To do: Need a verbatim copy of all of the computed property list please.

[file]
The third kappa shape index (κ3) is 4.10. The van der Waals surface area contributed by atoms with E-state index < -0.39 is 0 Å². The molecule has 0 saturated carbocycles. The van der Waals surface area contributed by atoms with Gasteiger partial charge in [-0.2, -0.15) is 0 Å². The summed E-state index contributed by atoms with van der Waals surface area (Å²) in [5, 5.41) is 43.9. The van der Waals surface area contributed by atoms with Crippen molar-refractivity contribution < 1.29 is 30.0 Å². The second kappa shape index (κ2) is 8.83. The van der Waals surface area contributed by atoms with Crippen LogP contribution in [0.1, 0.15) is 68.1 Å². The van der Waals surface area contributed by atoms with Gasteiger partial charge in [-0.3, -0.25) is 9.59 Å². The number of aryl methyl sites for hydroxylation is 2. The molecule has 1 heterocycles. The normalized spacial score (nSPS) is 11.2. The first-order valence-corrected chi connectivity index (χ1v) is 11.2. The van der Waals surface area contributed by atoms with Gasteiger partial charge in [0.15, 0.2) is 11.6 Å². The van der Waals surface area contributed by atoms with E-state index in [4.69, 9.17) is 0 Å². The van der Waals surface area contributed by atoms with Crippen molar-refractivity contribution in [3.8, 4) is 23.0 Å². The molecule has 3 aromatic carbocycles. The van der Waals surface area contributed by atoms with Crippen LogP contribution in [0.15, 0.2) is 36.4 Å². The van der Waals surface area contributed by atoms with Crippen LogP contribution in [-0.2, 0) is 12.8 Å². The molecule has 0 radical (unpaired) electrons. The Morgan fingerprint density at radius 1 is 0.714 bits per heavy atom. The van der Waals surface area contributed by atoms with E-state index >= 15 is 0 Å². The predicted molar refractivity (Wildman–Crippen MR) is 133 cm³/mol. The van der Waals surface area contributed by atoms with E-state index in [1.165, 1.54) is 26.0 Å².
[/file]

The third kappa shape index (κ3) is 4.10. The van der Waals surface area contributed by atoms with E-state index < -0.39 is 0 Å². The molecule has 0 saturated carbocycles. The van der Waals surface area contributed by atoms with Gasteiger partial charge in [-0.2, -0.15) is 0 Å². The summed E-state index contributed by atoms with van der Waals surface area (Å²) in [5, 5.41) is 43.9. The van der Waals surface area contributed by atoms with Crippen molar-refractivity contribution < 1.29 is 30.0 Å². The second kappa shape index (κ2) is 8.83. The van der Waals surface area contributed by atoms with Crippen LogP contribution in [0.1, 0.15) is 68.1 Å². The van der Waals surface area contributed by atoms with Gasteiger partial charge in [-0.3, -0.25) is 9.59 Å². The number of aryl methyl sites for hydroxylation is 2. The molecule has 1 heterocycles. The normalized spacial score (nSPS) is 11.2. The first-order valence-corrected chi connectivity index (χ1v) is 11.2. The van der Waals surface area contributed by atoms with Gasteiger partial charge in [0.15, 0.2) is 11.6 Å². The van der Waals surface area contributed by atoms with E-state index in [4.69, 9.17) is 0 Å². The van der Waals surface area contributed by atoms with Crippen molar-refractivity contribution in [3.8, 4) is 23.0 Å². The molecule has 3 aromatic carbocycles. The van der Waals surface area contributed by atoms with Crippen LogP contribution in [0.15, 0.2) is 36.4 Å². The van der Waals surface area contributed by atoms with Crippen LogP contribution in [-0.2, 0) is 12.8 Å². The molecule has 0 radical (unpaired) electrons. The Morgan fingerprint density at radius 1 is 0.714 bits per heavy atom. The van der Waals surface area contributed by atoms with E-state index >= 15 is 0 Å². The predicted molar refractivity (Wildman–Crippen MR) is 133 cm³/mol. The van der Waals surface area contributed by atoms with E-state index in [1.165, 1.54) is 26.0 Å².